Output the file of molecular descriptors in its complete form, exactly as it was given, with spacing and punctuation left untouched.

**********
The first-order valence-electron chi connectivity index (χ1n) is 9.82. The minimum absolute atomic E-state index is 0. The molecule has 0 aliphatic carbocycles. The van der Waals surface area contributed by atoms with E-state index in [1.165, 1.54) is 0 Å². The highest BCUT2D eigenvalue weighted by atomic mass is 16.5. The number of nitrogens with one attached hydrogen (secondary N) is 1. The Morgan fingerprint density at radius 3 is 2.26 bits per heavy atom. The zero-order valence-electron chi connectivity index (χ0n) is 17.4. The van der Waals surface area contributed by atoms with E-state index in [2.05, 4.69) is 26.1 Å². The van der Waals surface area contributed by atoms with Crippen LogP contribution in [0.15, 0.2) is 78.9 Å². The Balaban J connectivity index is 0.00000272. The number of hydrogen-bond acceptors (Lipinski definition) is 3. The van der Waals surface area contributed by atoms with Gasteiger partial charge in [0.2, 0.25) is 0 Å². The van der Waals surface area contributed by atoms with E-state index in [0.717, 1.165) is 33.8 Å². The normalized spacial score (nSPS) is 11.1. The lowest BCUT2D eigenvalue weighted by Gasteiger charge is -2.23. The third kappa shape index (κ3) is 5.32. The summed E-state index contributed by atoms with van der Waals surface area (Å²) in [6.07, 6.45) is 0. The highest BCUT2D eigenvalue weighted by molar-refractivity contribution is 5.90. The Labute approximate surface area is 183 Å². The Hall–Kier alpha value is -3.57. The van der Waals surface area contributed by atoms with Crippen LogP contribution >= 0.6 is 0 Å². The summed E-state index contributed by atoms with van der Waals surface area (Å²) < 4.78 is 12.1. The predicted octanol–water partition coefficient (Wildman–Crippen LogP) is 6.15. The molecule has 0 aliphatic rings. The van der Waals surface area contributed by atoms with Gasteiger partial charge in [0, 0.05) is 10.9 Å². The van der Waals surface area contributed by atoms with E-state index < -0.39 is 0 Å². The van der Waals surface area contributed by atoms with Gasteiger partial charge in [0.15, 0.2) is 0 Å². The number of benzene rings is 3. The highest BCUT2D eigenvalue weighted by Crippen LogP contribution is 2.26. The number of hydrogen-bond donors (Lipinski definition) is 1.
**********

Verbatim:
The first-order valence-electron chi connectivity index (χ1n) is 9.82. The minimum absolute atomic E-state index is 0. The molecule has 0 aliphatic carbocycles. The van der Waals surface area contributed by atoms with E-state index in [1.165, 1.54) is 0 Å². The highest BCUT2D eigenvalue weighted by atomic mass is 16.5. The number of nitrogens with one attached hydrogen (secondary N) is 1. The Morgan fingerprint density at radius 3 is 2.26 bits per heavy atom. The zero-order valence-electron chi connectivity index (χ0n) is 17.4. The van der Waals surface area contributed by atoms with E-state index in [2.05, 4.69) is 26.1 Å². The van der Waals surface area contributed by atoms with Crippen LogP contribution in [0.15, 0.2) is 78.9 Å². The Balaban J connectivity index is 0.00000272. The number of hydrogen-bond acceptors (Lipinski definition) is 3. The van der Waals surface area contributed by atoms with Gasteiger partial charge in [0.2, 0.25) is 0 Å². The van der Waals surface area contributed by atoms with E-state index in [0.717, 1.165) is 33.8 Å². The normalized spacial score (nSPS) is 11.1. The lowest BCUT2D eigenvalue weighted by Gasteiger charge is -2.23. The third kappa shape index (κ3) is 5.32. The summed E-state index contributed by atoms with van der Waals surface area (Å²) in [6.07, 6.45) is 0. The highest BCUT2D eigenvalue weighted by molar-refractivity contribution is 5.90. The Labute approximate surface area is 183 Å². The Hall–Kier alpha value is -3.57. The van der Waals surface area contributed by atoms with Crippen LogP contribution >= 0.6 is 0 Å². The summed E-state index contributed by atoms with van der Waals surface area (Å²) < 4.78 is 12.1. The predicted octanol–water partition coefficient (Wildman–Crippen LogP) is 6.15. The molecule has 0 aliphatic rings. The van der Waals surface area contributed by atoms with Gasteiger partial charge in [0, 0.05) is 10.9 Å². The van der Waals surface area contributed by atoms with E-state index < -0.39 is 0 Å². The van der Waals surface area contributed by atoms with Gasteiger partial charge in [0.15, 0.2) is 0 Å². The number of benzene rings is 3. The highest BCUT2D eigenvalue weighted by Crippen LogP contribution is 2.26. The number of hydrogen-bond donors (Lipinski definition) is 1.